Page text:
Dear Consumer Ed:
I have been seeing pop-up ads and mail solicitations for prescription discount cards. They aren’t asking for money, but it seems too good to be true. Are such cards legitimate?
Consumer Ed says:
Although prescription discount cards can be legitimate, they can also be misleading in what they advertise and are not always beneficial to the consumer. Prescription discount cards are sent out by organizations or companies that have negotiated price discounts with various pharmacies. These companies receive a small fee from the pharmacy each time you buy a prescription drug with the card, which is why they are able to offer the discount card free of charge. The cards are typically accompanied by advertisements that claim to be able to save you “up to 75 percent” or more on your prescriptions. The problem is that they often do not work as advertised.
It is important to understand that prescription discount cards are not a substitute for your health insurance. The cards do not combine with your health insurance, and, most of the time, your health insurance will result in a lower cost to you than the discount cards. The discount card gives you a discount off of the cash price of the prescription drug. The discount can vary significantly from one pharmacy to the next, but often does not come close to the advertised discount. If you do not have health insurance, the discount cards can potentially save you some money, but it is still beneficial to shop around pharmacies to try and find the lowest price.
If you choose to use one of these discount cards, you should ask the pharmacist to compare the price of the drug under your health insurance to that of the discount card. In the majority of cases, your health insurance will be the better price, but in some instances the discount card can have the better price. The way to get the best deal is to compare prices at multiple drug stores.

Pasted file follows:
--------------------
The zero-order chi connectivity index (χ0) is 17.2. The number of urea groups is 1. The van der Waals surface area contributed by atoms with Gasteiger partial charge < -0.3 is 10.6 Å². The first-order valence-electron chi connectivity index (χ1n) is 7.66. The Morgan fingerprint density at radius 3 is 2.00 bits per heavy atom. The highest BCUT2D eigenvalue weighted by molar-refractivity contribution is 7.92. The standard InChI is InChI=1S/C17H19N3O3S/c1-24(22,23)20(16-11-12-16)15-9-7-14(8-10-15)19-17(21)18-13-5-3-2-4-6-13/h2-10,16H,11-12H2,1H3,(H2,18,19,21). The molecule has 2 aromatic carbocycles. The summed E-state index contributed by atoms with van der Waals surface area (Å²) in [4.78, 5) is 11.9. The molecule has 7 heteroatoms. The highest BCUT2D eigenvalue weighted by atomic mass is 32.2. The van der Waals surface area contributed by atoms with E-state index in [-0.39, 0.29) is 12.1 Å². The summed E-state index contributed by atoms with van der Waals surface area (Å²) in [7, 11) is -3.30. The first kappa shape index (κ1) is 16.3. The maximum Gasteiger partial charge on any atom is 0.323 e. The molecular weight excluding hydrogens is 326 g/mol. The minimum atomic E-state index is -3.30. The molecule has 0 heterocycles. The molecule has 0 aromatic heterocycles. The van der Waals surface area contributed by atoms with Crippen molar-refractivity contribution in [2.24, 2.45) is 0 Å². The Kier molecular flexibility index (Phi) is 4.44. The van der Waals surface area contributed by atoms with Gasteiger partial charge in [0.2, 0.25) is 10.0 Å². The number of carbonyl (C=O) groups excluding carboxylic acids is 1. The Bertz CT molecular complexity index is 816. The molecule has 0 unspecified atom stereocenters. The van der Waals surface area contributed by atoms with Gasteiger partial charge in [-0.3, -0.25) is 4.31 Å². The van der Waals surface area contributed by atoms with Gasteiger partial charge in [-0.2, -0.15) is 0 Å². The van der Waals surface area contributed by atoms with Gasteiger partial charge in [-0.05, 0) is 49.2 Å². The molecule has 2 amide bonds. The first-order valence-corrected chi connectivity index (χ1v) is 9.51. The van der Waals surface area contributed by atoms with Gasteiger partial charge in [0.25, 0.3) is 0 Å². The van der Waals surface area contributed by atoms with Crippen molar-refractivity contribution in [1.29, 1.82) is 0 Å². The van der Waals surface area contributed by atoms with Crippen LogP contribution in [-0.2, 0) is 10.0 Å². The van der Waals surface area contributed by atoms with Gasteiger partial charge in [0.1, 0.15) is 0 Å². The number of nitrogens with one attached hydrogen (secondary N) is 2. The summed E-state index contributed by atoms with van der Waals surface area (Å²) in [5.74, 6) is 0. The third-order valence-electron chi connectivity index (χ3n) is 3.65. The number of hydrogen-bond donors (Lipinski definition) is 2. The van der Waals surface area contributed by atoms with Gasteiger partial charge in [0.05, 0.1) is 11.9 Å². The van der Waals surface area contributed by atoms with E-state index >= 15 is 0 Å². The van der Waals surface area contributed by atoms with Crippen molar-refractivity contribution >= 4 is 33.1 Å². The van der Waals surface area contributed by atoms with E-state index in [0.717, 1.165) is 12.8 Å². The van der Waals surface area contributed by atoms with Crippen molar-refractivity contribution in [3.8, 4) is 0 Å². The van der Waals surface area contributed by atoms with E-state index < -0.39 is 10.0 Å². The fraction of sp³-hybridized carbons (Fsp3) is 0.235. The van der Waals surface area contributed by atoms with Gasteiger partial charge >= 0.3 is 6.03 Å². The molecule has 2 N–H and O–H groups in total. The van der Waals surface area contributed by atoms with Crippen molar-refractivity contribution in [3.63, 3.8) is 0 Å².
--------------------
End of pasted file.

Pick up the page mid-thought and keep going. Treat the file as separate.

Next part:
When contemplating using a prescription discount card, keep in mind that different cards have different rules and benefits. Using a free discount card to compare pricing with your health insurance can potentially be useful, but you shouldn’t pay any fees for a discount card.
In Georgia, prescription discount cards are regulated under the Fair Business Practices Act. There are certain disclosures that providers of these cards must make in order to comply with the law. These include a disclosure notice prominently stating that such discounts are not insurance, or that such discounts are not specifically authorized under a separate contract with a health care provider to which such discounts are purported to be applicable.
If you believe a company failed to make adequate disclosures, or that you have been the victim of a discount card scam, you should contact the Georgia Department of Law’s Consumer Protection Unit by visiting www.consumer.ga.gov, or by calling 404-651-8600. You can also report a scam to the FTC at FTC.gov/complaint.
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